Background: Recent advances in the field of acetaldehyde (AcH) research have raised the need for a comprehensive review on the role of AcH in the actions of alcohol. This update is an attempt to summarize the available AcH research.
Methods: The descriptive part of this article covers not only recent research but also the development of the field. Special emphasis is placed on mechanistic analyses, new hypotheses, and conclusions.
Results: Elevated AcH during alcohol intoxication causes alcohol sensitivity, which involves vasodilation associated with increased skin temperature, subjective feelings of hotness and facial flushing, increased heart and respiration rate, lowered blood pressure, sensation of dry mouth or throat associated with bronchoconstriction and allergy reactions, nausea and headache, and also reinforcing reactions like euphoria. These effects seem to involve catecholamine, opiate peptide, prostaglandin, histamine, and/or kinin mechanisms. The contribution of AcH to the pathological consequences of chronic alcohol intake is well established for different forms of cancer in the digestive tract and the upper airways. AcH seems to play a role in the etiology of liver cirrhosis. AcH may have a role in other pathological developments, which include brain damage, cardiomyopathy, pancreatitis, and fetal alcohol syndrome. AcH creates both unpleasant aversive reactions that protect against excessive alcohol drinking and euphoric sensations that may reinforce alcohol drinking. The protective effect of AcH may be used in future treatments that involve gene therapy with or without liver transplantation.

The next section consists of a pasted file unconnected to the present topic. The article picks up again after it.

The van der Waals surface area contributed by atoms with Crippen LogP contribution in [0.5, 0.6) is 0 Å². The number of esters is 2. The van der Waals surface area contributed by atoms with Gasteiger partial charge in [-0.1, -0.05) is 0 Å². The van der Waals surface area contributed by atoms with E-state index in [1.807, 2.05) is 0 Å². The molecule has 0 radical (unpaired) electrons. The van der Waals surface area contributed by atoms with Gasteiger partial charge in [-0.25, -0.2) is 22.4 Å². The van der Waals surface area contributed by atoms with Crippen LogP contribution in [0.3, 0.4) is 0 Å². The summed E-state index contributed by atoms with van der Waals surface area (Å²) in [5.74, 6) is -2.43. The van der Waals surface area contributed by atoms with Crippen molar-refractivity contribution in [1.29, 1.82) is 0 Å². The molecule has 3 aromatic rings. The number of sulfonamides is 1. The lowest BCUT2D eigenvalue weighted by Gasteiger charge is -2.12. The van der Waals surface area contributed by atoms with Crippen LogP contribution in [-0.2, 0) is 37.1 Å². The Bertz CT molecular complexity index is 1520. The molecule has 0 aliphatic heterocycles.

Conclusions: AcH plays a role in most of the actions of alcohol. The individual variability in these AcH-mediated actions will depend on the genetic polymorphism, not only for the alcohol and AcH-metabolizing enzymes but also for the target sites for AcH actions. The subtle balance between aversive and reinforcing, protecting and promoting factors will determine the overall behavioral and pathological developments.